Someone wanted to put a Home Depot store there. I, for one, still can’t picture it.

Today, the battle has been settled. When whoever thought it was going to be a bonnie idea decided to turn Burnside and Couch into a one-way couplet east and west of the bridge, they needed a place to funnel the west-bound traffic on NE Couch onto the Burnside Bridge westbound. Instead of a Home Depot or lower-income housing or anything regarding the homeless, now, an S-shaped boulevard full of traffic runs through it.

In liberal, weird, transit-and-bike-friendly Portland.

Who says irony is dead? As long as this absurd city remains, thus shall it be. And the debate over what could have been shall ‘ere be considered academic.

The skyline of the down, dirty, yet somehow fashionable
CEID looking south from the Burnside Bridge.

The Burnside Bridgehead exists in what was, and still shows many sides of, what we locals called the C.E.I.D – the Central Eastside Industrial District. It’s starting to give way to converted loft work/live spaces, trendoid bars, and retail … which, one supposes, was just a matter of time, given that it was in sight of the city core.

The part of the block not given over to the Couch Street connection is carpeted over in long grass and wildflowers. The part of Couch that used to connect SE 3rd Avenue to MLK is now a very short stub which provides convenient and ready parking on a Sunday afternoon to the tyro photographer and his wife, and an opportunity to stretch the legs and look at the urban views.

We all strive for more than just the basics. This is not
Portland, this is universal.

The building on the south side of the bridge at 3rd Avenue has had a sign on it for decades: R.J. Templeton Co. Whatever R.J. Templeton Co, did, it’s been gone perhaps even before your humble interlocutor came to town; one remembers the facade mostly bland painted wood where windows must once have been. The windows are back and whatever is going in behind them, you can bet it’s going to be pretty spiffy and, no doubt, priced to match.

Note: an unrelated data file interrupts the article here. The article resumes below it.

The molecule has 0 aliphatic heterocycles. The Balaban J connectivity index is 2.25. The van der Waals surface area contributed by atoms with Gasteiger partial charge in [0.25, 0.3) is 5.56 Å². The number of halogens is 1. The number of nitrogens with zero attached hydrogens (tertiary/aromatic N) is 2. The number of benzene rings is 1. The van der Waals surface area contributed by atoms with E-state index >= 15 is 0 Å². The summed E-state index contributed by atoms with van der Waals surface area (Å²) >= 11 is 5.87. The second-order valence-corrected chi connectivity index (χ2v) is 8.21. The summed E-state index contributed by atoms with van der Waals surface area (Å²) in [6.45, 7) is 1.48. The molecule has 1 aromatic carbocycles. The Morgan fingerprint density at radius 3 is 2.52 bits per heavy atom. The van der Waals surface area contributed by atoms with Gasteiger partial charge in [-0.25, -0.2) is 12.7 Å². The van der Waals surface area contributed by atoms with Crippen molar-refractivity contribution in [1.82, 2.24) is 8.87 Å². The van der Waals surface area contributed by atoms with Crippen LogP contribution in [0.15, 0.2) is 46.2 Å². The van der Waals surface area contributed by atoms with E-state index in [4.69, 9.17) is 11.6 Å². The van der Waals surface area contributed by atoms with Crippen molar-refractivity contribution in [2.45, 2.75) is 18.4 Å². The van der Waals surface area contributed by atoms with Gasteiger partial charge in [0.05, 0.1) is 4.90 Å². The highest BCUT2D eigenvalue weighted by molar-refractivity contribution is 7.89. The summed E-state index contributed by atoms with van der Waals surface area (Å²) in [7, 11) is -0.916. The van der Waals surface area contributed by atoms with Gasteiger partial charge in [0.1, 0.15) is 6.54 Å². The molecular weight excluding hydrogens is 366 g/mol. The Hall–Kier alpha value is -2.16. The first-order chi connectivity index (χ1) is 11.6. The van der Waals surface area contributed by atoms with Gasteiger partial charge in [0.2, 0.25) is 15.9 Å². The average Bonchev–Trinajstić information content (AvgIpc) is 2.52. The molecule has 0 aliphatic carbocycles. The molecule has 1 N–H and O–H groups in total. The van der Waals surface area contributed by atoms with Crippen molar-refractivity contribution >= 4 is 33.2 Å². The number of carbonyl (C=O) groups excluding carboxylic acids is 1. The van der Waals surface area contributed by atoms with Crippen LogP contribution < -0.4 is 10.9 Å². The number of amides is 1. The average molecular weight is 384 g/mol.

The area is popular now for skateboarders and bike riders, who have carved their own paths to and from Burnside down to the lower streets. Down closer to the river, along 2nd Avenue, is some of the last ‘industrial’ businesses in the area; some of Portland’s oldest produce merchants are still there, a remnant of what was once so many that they named the area Produce Row. Set deep within the industrial haven, it took advantage of the quick freeway connections and rail access to be a break-in-bulk point for the fruits and veggies coming into and out of Portland.

The era is closing out so very slowly though. We do things in our own time here in Portland, and this is on a timetable of its own. Farther down 2nd, under the Burnside Bridge itself, is a skatepark that went from outlaw to legitimate. We saw murals (which I’ll go back and get sometime) and people getting ready, complete with cameras for posterity’s sake. We indeed have come so far.

The path from E Burnside down to NE 3rd Avenue.
You can go your own way, baby.
The building in the distance is the Eastside Exchange,
the building addressed with the No.123
rubric seen earlier in this post.

They say that weeds are wildflowers out of place.
Like the homeless people that used to shelter here, they’ll
be evicted in their turn, perhaps.
Looking under the bridge at SE 3rd Avenue from NE 3rd Avenue.

Today, the old gives way to the new, a streetcar runs where once traffic did, and it all looks kind of the same, but something more than the obvious seems to have moved on. But this is Oregon, and that means …

… we’ll always have the blackberry bushes.

ON EDIT: Fellow PDX Facebooker and curator of the Dead Memories Portland group, Michael Long, shares the news that they are going to put something in more than just a road there … and the idea is so very, very us. It’s a real dumbbell …